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H.R. 6758 - Study of Underrepresented Classes Chasing Engineering and Science Success Act of 2018

Sponsor: Steve Chabot (R)
Introduced: 2018-09-26
Bill Status: Passed
 

Study of Underrepresented Classes Chasing Engineering and Science Success Act of 2018 or the SUCCESS Act

(Sec. 3) This bill directs the U.S. Patent and Trademark Office (USPTO) to study and report to Congress on the number of patents applied for and obtained: (1) by women, minorities, and veterans; and (2) by small businesses owned by women, minorities, and veterans.

The USPTO must provide legislative recommendations to increase the number of women, minorities, and veterans who participate in entrepreneurship activities and apply for patents.

(Sec. 4) Additionally, the bill amends the Leahy-Smith America Invents Act to extend for eight years the authority of the USPTO to set and adjust patent fees.

Full Text


H. R. 6758




AT THE SECOND SESSION

Begun and held at the City of Washington on Wednesday,
the third day of January, two thousand and eighteen

    To direct the Under Secretary of Commerce for Intellectual Property and Director of the United States Patent and Trademark Office, in consultation with the Administrator of the Small Business Administration, to study and provide recommendations to promote the participation of women, minorities, and veterans in entrepreneurship activities and the patent system, to extend by 8 years the Patent and Trademark Office’s authority to set the amounts for the fees it charges, and for other purposes.

Be it enacted by the Senate and House of Representatives of the United States of America in Congress assembled,

SECTION 1. Short title.

This Act may be cited as the “Study of Underrepresented Classes Chasing Engineering and Science Success Act of 2018” or the “SUCCESS Act”.

SEC. 2. Findings; sense of congress.

(a) Findings.—Congress finds the following:

(1) Patents and other forms of intellectual property are important engines of innovation, invention, and economic growth.

(2) Many innovative small businesses, which create over 20 percent of the total number of new jobs created in the United States each year, depend on patent protections to commercialize new technologies.

(3) Universities and their industry partners also rely on patent protections to transfer innovative new technologies from the laboratory or classroom to commercial use.

(4) Recent studies have shown that there is a significant gap in the number of patents applied for and obtained by women and minorities.

(b) Sense of congress.—It is the sense of Congress that the United States has the responsibility to work with the private sector to close the gap in the number of patents applied for and obtained by women and minorities to harness the maximum innovative potential and continue to promote United States leadership in the global economy.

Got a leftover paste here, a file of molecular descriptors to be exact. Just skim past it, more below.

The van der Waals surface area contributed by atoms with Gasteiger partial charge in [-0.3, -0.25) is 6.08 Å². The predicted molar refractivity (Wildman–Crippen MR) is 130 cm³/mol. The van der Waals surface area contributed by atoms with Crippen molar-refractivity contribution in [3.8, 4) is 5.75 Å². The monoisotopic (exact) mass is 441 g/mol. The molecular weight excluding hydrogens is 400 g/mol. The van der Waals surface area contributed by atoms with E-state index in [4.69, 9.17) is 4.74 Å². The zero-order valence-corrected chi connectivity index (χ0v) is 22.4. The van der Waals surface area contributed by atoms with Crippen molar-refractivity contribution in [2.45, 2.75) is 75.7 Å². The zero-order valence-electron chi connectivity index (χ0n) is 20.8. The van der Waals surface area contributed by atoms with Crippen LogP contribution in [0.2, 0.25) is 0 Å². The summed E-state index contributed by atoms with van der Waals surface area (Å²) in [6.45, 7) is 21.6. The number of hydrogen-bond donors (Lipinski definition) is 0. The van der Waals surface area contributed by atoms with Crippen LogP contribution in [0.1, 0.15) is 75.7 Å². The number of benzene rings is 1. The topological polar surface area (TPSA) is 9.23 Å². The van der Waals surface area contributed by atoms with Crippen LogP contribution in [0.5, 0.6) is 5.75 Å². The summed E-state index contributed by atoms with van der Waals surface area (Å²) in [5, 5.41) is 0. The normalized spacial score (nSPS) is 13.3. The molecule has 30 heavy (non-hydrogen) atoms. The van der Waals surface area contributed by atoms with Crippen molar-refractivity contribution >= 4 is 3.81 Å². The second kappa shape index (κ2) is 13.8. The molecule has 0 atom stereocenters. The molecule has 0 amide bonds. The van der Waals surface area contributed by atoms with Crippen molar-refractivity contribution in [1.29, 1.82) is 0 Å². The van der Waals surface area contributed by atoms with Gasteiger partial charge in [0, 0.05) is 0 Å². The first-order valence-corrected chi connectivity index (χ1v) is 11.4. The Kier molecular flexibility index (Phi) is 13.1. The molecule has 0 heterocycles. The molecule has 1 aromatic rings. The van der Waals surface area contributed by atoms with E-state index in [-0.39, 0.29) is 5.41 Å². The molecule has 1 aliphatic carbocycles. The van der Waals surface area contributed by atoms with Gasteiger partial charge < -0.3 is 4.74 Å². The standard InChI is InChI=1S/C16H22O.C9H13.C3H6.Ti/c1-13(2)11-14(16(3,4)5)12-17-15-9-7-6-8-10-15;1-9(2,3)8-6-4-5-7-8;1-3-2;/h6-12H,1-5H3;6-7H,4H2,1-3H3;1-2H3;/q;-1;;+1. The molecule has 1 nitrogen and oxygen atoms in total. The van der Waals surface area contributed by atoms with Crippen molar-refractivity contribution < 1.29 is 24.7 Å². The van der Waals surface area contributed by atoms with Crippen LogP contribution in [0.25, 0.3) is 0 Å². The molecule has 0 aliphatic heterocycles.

SEC. 3. Report.

(a) Study.—The Director, in consultation with the Administrator and any other head of an appropriate agency, shall conduct a study that—

(1) identifies publicly available data on the number of patents annually applied for and obtained by, and the benefits of increasing the number of patents applied for and obtained by women, minorities, and veterans and small businesses owned by women, minorities, and veterans; and

(2) provides legislative recommendations for how to—

(A) promote the participation of women, minorities, and veterans in entrepreneurship activities; and

(B) increase the number of women, minorities, and veterans who apply for and obtain patents.

(b) Report.—Not later than 1 year after the date of the enactment of this Act, the Director shall submit to the Committees on the Judiciary and Small Business of the House of Representatives and the Committees on the Judiciary and Small Business and Entrepreneurship of the Senate a report on the results of the study conducted under subsection (a).

SEC. 4. Extension of fee-setting authority.

Section 10(i)(2) of the Leahy-Smith America Invents Act (Public Law 112–29; 125 Stat. 319; 35 U.S.C. 41 note) is amended by striking “7-year” and inserting “15-year”.

SEC. 5. Definitions.

In this Act:

(1) ADMINISTRATOR.—The term “Administrator” means the Administrator of the Small Business Administration.

(2) AGENCY.—The term “agency” means a department, agency, or instrumentality of the United States Government.

(3) DIRECTOR.—The term “Director” means the Under Secretary of Commerce for Intellectual Property and Director of the United States Patent and Trademark Office.

Attest:





Speaker of the House of Representatives.  

Attest:





Vice President of the United States and   
President of the Senate.

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